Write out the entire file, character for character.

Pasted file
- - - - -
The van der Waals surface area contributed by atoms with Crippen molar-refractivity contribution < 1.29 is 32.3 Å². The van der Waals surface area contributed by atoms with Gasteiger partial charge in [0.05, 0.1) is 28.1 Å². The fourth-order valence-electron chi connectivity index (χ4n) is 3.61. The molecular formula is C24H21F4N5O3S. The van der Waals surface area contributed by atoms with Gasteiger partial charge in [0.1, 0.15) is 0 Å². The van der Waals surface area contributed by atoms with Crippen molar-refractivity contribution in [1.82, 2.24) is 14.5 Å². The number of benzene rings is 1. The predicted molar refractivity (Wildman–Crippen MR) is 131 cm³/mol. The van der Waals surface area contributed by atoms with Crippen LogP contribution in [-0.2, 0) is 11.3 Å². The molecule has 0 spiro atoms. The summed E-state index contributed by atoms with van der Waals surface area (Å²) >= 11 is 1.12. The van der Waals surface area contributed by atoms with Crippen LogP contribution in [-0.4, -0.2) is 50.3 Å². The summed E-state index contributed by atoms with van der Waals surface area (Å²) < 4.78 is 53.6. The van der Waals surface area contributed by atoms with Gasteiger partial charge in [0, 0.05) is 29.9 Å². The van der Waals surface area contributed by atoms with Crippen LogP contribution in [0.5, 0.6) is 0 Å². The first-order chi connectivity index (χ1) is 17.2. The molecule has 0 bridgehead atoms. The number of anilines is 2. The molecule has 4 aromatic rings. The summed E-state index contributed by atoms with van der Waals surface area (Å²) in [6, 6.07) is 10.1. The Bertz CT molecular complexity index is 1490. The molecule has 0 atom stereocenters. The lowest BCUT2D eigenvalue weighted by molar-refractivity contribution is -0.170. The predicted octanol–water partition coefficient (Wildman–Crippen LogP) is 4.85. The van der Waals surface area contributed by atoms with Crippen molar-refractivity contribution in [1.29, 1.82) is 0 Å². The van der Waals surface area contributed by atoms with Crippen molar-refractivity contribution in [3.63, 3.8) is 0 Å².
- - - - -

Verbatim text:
The van der Waals surface area contributed by atoms with Crippen molar-refractivity contribution < 1.29 is 32.3 Å². The van der Waals surface area contributed by atoms with Gasteiger partial charge in [0.05, 0.1) is 28.1 Å². The fourth-order valence-electron chi connectivity index (χ4n) is 3.61. The molecular formula is C24H21F4N5O3S. The van der Waals surface area contributed by atoms with Gasteiger partial charge in [0.1, 0.15) is 0 Å². The van der Waals surface area contributed by atoms with Crippen molar-refractivity contribution in [1.82, 2.24) is 14.5 Å². The number of benzene rings is 1. The predicted molar refractivity (Wildman–Crippen MR) is 131 cm³/mol. The van der Waals surface area contributed by atoms with Crippen LogP contribution in [-0.2, 0) is 11.3 Å². The molecule has 0 spiro atoms. The summed E-state index contributed by atoms with van der Waals surface area (Å²) >= 11 is 1.12. The van der Waals surface area contributed by atoms with Crippen LogP contribution in [-0.4, -0.2) is 50.3 Å². The summed E-state index contributed by atoms with van der Waals surface area (Å²) < 4.78 is 53.6. The van der Waals surface area contributed by atoms with Gasteiger partial charge in [0, 0.05) is 29.9 Å². The van der Waals surface area contributed by atoms with Crippen LogP contribution in [0.5, 0.6) is 0 Å². The first-order chi connectivity index (χ1) is 17.2. The molecule has 0 bridgehead atoms. The number of anilines is 2. The molecule has 4 aromatic rings. The summed E-state index contributed by atoms with van der Waals surface area (Å²) in [6, 6.07) is 10.1. The Bertz CT molecular complexity index is 1490. The molecule has 0 atom stereocenters. The lowest BCUT2D eigenvalue weighted by molar-refractivity contribution is -0.170. The predicted octanol–water partition coefficient (Wildman–Crippen LogP) is 4.85. The van der Waals surface area contributed by atoms with Crippen molar-refractivity contribution in [1.29, 1.82) is 0 Å². The van der Waals surface area contributed by atoms with Crippen molar-refractivity contribution in [3.63, 3.8) is 0 Å².